Thursday, July 18, 2013


You may recall that when the Book of the Law (the Pentateuch or first five books of the Old Testament) was found in the Temple, “Hilkiah the priest… went… to consult with the prophet Huldah. ‘This is what the Lord says: I am going to bring disaster on this city and its people. All the words written in the scroll that the king of Judah has read will come true. For My people have abandoned Me and offered sacrifices to pagan gods, and I am very angry with them for everything they have done. My anger will burn against this place, and it will not be quenched.’

But go to the king of Judah who sent you to seek the Lord and tell him: ‘This is what the Lord, the God of Israel, says concerning the message you have just heard: You were sorry and humbled yourself before the Lord when you heard what I said against this city and its people… You tore your clothing in despair and wept before Me in repentance. So I will not send the promised disaster until after you have died...’”
(II Kings 22:14a, 16-19a, 19c, 20a, NLT).

Josiah failed to consult the Lord before taking his troops out to fight against the Egyptians. He was subsequently wounded and died before ever reaching middle age. “He was buried there in the royal cemetery. And all Judah and Jerusalem mourned for him. The prophet Jeremiah composed funeral songs for Josiah. Then the people of the land anointed Josiah’s son Jehoahaz and made him the next king” (II Chronicles 35:24b-25a, II Kings 23:30b).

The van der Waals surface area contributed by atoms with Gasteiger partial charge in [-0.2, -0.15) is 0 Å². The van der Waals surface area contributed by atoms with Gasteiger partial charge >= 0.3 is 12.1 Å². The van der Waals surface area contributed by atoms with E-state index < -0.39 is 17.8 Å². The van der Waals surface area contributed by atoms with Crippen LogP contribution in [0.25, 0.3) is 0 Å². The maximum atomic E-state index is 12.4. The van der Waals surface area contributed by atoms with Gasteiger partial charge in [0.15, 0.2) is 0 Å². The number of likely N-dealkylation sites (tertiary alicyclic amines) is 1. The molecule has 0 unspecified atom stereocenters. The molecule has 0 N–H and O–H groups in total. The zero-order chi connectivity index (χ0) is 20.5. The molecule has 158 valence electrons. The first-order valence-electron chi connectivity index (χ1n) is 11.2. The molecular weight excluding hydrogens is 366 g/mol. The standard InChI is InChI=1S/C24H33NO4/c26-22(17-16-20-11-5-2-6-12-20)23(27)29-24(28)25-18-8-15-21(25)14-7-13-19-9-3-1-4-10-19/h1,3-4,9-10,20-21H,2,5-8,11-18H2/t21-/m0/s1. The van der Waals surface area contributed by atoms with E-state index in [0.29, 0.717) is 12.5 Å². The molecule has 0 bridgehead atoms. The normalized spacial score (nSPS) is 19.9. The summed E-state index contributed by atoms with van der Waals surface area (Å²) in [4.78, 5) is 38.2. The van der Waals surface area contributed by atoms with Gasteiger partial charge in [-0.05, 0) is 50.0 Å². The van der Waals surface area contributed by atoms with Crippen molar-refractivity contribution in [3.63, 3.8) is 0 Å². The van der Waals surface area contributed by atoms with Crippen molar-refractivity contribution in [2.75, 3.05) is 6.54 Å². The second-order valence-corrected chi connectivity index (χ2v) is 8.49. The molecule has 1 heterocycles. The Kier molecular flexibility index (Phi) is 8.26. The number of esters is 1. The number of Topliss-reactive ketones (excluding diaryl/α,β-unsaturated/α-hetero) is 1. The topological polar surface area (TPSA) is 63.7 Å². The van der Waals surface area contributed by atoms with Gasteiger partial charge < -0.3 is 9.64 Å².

“Jehoahaz was twenty-three years old when he became king, and he reigned in Jerusalem three months. Pharaoh Neco put Jehoahaz in prison at Riblah in the land of Hamath to prevent him from ruling in Jerusalem. He also demanded that Judah pay 7,500 pounds of silver and 75 pounds of gold as tribute” (II Kings 23:31a, 33).

Who put Josiah’s son in prison? Neco, the same guy Josiah had gone out to fight against. The same guy that had warned Josiah not to interfere with his plans to fight in support of the Assyrians. What had Neco told him? “I have no quarrel with you today! I am on my way to fight another nation” (II Chronicles 35:21b). But Josiah’s actions prompted Egypt’s forces to turn against Judah.

Jehoahaz spent only three months on the throne of Judah, but in that short length of time, he was recorded as having done “evil in the Lord’s sight” (II Kings 23:32a). True to His Word as always, though, Josiah didn’t live to see “the promised disaster” the Lord was going to allow in Judah.

I’ve said it a zillion times, but it’s so important for us to realize that we must never mistake God’s patience for indifference. He wants and expects those who claim His Name to live according to His ways. When we choose not to, we set in motion consequences that will inevitably come to pass. Thus was the track record of Judah.

After marching into Jerusalem, “The king of Egypt then installed Eliakim, the brother of Jehoahaz, as the next king of Judah and Jerusalem, and he changed Eliakim’s name to Jehoiakim. Then Neco took Jehoahaz to Egypt as a prisoner. Jehoiakim was twenty-five years old when he became king, and he reigned in Jerusalem eleven years. He did what was evil in the sight of the Lord his God” (II Chronicles 36:4-5).

Jehoiakim (formerly Eliakim) became a puppet king completely controlled by the whims of the Egyptians. Jeremiah the prophet had written the songs that were sung at Josiah’s funeral, but Jeremiah had something entirely different to say about his son Jehoiakim. We’ll see just what tomorrow.

“When wealth is lost, nothing is lost; when health is lost, something is lost; when character is lost, all is lost.” (Billy Graham)

Copyright © 2013
Judy Woodward Bates

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